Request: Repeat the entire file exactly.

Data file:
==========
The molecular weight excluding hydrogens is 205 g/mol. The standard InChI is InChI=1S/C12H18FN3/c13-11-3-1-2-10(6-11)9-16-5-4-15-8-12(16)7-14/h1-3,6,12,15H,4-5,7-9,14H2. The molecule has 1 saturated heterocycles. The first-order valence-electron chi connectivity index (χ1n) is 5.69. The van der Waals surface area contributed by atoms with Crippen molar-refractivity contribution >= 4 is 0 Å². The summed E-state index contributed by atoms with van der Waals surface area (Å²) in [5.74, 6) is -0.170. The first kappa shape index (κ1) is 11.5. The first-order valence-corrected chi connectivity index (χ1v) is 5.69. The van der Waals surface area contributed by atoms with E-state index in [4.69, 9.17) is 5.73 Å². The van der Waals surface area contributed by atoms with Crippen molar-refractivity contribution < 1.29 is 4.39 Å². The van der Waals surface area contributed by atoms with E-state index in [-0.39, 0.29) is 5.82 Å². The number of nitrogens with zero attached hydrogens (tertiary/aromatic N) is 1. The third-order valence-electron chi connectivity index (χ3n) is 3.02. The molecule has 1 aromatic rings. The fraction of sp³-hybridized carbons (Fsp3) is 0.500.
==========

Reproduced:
The molecular weight excluding hydrogens is 205 g/mol. The standard InChI is InChI=1S/C12H18FN3/c13-11-3-1-2-10(6-11)9-16-5-4-15-8-12(16)7-14/h1-3,6,12,15H,4-5,7-9,14H2. The molecule has 1 saturated heterocycles. The first-order valence-electron chi connectivity index (χ1n) is 5.69. The van der Waals surface area contributed by atoms with Crippen molar-refractivity contribution >= 4 is 0 Å². The summed E-state index contributed by atoms with van der Waals surface area (Å²) in [5.74, 6) is -0.170. The first kappa shape index (κ1) is 11.5. The first-order valence-corrected chi connectivity index (χ1v) is 5.69. The van der Waals surface area contributed by atoms with E-state index in [4.69, 9.17) is 5.73 Å². The van der Waals surface area contributed by atoms with Crippen molar-refractivity contribution < 1.29 is 4.39 Å². The van der Waals surface area contributed by atoms with E-state index in [-0.39, 0.29) is 5.82 Å². The number of nitrogens with zero attached hydrogens (tertiary/aromatic N) is 1. The third-order valence-electron chi connectivity index (χ3n) is 3.02. The molecule has 1 aromatic rings. The fraction of sp³-hybridized carbons (Fsp3) is 0.500.